13 January 2007

You now run a risk of a 40 year jail sentence from using Windows

A jury in Norwich, CT has handed a felony conviction that could net 40 years prison time for a spyware infestation. And the accounts I have read, no way did the prosecution prove that the pornographic popups were not the result of spyware or malware. Any skilled computer administrator knows that spyware can indeed easily trigger an unrequested barrage of automated popup pages.
Oct. 19, 2004, while substituting for a seventh-grade language class at Kelly Middle School, Amero claimed she could not control the graphic images appearing in an endless cycle on her computer.

"The pop-ups never went away," Amero testified. "They were continuous."

The Web sites, which police proved were accessed while Amero was in the classroom, were seen by as many as 10 minor students. Several of the students testified during the three-day trial in Norwich Superior Court to seeing images of naked men and women.

Computer expert W. Herbert Horner, testifying in Amero's defense, said he found spyware on the computer and an innocent hair styling Web site "that led to this pornographic loop that was out of control."

"If you try to get out of it, you're trapped," Horner said.

Outrage over this obvious miscarriage of justice has spread across the net.

There are accounts that the judge in this case was seen falling asleep during proceedings and made comments to the jury that she wanted the case to end by the end of the week, dismayed that a plea arrangement was not accepted by the defense.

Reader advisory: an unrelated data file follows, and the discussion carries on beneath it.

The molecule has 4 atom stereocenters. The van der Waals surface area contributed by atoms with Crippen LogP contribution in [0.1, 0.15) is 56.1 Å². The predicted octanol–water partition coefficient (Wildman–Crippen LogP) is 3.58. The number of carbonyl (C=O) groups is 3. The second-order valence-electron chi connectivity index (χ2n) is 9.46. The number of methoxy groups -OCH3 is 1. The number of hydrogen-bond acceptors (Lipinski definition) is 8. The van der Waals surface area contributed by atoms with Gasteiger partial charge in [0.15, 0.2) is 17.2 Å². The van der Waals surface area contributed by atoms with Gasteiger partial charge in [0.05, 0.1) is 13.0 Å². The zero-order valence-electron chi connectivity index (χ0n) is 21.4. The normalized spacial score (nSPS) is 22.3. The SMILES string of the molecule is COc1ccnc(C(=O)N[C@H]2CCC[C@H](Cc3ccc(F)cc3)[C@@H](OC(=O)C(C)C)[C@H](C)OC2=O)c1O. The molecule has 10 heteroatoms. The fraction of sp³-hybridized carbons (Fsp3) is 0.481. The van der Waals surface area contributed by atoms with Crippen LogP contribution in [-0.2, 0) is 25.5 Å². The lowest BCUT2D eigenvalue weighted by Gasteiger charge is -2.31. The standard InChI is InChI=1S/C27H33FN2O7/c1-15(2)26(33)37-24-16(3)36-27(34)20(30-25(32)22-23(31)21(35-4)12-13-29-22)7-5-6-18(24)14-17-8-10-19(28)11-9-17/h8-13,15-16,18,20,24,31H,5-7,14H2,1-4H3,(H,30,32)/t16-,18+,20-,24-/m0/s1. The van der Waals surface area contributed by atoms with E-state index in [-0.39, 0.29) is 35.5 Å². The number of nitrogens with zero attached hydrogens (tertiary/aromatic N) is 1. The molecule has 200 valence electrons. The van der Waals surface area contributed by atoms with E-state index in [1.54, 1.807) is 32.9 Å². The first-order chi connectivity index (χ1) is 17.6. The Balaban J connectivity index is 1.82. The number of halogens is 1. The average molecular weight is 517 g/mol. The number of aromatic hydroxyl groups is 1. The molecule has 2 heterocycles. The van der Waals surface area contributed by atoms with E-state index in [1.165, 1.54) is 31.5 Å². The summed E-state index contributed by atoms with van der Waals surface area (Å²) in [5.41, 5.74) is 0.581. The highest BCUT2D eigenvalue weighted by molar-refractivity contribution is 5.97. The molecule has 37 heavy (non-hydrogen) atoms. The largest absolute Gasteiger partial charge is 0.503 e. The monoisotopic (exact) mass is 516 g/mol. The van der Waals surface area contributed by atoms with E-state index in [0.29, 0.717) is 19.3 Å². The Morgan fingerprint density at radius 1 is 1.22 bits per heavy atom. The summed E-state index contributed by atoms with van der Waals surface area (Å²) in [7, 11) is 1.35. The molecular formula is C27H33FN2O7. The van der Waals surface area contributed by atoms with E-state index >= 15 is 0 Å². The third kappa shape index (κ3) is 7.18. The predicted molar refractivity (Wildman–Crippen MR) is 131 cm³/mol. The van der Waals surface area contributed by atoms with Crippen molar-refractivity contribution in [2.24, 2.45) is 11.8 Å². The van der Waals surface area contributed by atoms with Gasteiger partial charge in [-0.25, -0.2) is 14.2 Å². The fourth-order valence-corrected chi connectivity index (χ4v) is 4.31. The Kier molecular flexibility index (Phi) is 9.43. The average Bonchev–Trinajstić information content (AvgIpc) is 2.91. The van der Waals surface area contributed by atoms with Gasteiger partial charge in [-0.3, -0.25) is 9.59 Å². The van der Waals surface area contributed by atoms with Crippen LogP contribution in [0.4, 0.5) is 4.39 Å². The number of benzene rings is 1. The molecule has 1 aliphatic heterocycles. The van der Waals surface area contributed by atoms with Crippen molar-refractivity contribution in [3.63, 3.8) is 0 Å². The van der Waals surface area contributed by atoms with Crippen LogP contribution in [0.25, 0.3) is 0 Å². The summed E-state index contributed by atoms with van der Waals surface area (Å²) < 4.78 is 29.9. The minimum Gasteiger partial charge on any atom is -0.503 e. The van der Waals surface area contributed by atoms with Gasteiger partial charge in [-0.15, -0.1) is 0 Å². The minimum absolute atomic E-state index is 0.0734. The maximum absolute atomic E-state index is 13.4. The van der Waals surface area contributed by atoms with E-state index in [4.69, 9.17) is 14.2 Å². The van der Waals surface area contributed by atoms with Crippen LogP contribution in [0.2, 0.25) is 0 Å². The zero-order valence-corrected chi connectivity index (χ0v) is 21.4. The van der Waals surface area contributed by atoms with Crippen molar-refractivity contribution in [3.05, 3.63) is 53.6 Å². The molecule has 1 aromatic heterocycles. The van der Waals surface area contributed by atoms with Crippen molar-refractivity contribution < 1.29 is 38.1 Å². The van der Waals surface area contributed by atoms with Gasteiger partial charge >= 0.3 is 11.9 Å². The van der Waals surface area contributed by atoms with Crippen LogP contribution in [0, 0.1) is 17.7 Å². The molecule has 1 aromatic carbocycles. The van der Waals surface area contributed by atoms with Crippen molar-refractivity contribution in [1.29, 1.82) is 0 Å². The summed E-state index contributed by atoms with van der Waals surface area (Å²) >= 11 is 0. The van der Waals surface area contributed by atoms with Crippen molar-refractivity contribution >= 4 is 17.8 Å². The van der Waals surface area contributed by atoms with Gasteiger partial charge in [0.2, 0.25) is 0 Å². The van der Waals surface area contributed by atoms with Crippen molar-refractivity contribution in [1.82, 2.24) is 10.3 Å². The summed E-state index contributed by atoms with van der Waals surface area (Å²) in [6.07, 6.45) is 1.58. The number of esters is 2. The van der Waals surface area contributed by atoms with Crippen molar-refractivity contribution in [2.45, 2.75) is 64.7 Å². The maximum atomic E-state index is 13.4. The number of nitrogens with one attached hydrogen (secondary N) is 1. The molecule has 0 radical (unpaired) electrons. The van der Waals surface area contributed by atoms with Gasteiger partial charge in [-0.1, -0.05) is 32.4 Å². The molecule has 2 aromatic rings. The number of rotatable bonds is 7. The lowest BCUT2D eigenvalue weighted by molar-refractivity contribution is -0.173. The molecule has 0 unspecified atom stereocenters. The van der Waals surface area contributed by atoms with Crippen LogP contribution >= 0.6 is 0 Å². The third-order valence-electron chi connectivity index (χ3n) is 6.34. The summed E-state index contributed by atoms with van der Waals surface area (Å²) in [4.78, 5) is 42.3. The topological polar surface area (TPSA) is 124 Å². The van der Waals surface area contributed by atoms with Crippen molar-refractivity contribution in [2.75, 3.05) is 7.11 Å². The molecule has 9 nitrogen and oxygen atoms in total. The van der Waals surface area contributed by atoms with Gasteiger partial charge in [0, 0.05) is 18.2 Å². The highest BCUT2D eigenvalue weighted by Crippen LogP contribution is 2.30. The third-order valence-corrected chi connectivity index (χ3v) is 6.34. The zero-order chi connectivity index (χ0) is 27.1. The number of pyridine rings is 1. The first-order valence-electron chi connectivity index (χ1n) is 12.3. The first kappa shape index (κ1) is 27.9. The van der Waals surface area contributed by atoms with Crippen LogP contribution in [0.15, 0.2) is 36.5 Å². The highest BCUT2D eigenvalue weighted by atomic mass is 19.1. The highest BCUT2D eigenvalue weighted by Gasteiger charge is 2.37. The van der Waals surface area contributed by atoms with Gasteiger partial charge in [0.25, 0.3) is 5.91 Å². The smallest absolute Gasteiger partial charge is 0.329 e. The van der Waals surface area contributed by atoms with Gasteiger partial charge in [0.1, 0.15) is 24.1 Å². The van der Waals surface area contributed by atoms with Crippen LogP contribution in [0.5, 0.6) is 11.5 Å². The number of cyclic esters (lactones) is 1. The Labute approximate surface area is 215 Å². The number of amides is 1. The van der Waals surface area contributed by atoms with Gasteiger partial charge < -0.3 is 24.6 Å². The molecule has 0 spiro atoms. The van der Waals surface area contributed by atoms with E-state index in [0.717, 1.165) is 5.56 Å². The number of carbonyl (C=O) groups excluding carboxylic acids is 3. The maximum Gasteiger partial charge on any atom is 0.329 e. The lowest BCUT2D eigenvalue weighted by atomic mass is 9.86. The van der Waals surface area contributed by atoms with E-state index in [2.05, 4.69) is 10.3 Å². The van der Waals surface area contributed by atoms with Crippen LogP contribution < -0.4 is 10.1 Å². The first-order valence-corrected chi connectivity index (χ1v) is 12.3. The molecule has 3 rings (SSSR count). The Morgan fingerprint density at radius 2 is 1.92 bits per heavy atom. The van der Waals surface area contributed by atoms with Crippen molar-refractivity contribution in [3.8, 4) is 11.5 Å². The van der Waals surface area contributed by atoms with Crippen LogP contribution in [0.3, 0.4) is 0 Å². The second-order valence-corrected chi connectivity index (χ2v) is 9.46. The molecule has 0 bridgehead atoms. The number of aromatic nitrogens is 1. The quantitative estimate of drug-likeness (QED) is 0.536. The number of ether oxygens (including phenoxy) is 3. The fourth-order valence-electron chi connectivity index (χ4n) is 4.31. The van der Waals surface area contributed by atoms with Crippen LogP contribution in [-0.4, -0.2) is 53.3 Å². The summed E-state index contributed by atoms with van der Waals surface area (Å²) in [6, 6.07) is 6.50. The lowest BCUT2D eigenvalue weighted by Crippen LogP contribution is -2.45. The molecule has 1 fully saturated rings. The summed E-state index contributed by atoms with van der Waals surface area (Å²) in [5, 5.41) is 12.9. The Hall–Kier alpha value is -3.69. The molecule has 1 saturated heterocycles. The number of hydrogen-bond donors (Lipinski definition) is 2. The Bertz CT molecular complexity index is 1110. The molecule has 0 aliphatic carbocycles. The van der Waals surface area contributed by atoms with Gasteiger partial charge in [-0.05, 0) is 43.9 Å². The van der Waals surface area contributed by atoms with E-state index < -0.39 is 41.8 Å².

It is sickening that prosecutors are permitted to get away with this abusive act. A lot of reports, including the hometown Norwich Bulletin, focused on why the plug wasn't pulled sooner, but there are also reports teachers at this school were prohibited by policy from turning off school computers and she told four other teachers and the school's assistant principal about the popup problem, and nobody responded with help. Also, the school's internet filter license had expired, and the detective in the investigation was quoted in one local paper's account as saying "there was no search made for adware, which can generate pop-up advertisements". Unbelievably insane how this woman was railroaded.

Even computer industry journalists are not immune to the grip of gross stupidity either — follow the thread here where a Computerworld editor and his ignorance are taken to task by the followup comments.

Beyond the travesty here, even if she did engage in a critical ethical lapse by browsing content not suitable for children and inadvertently displaying it, that would be grounds for dismissal, not a felony conviction.

Friends don't let friends use Windows. I think if I was a teacher, I wouldn't step foot into any classroom with Windows computers where an incident like this, something totally out of my control, could ruin my life.

There is always more to the story, but it sure sounds like the school went in search of a scapegoat, or a lustful prosecutor eagerly eyed this case as one that solidified him as an anti-porn champion.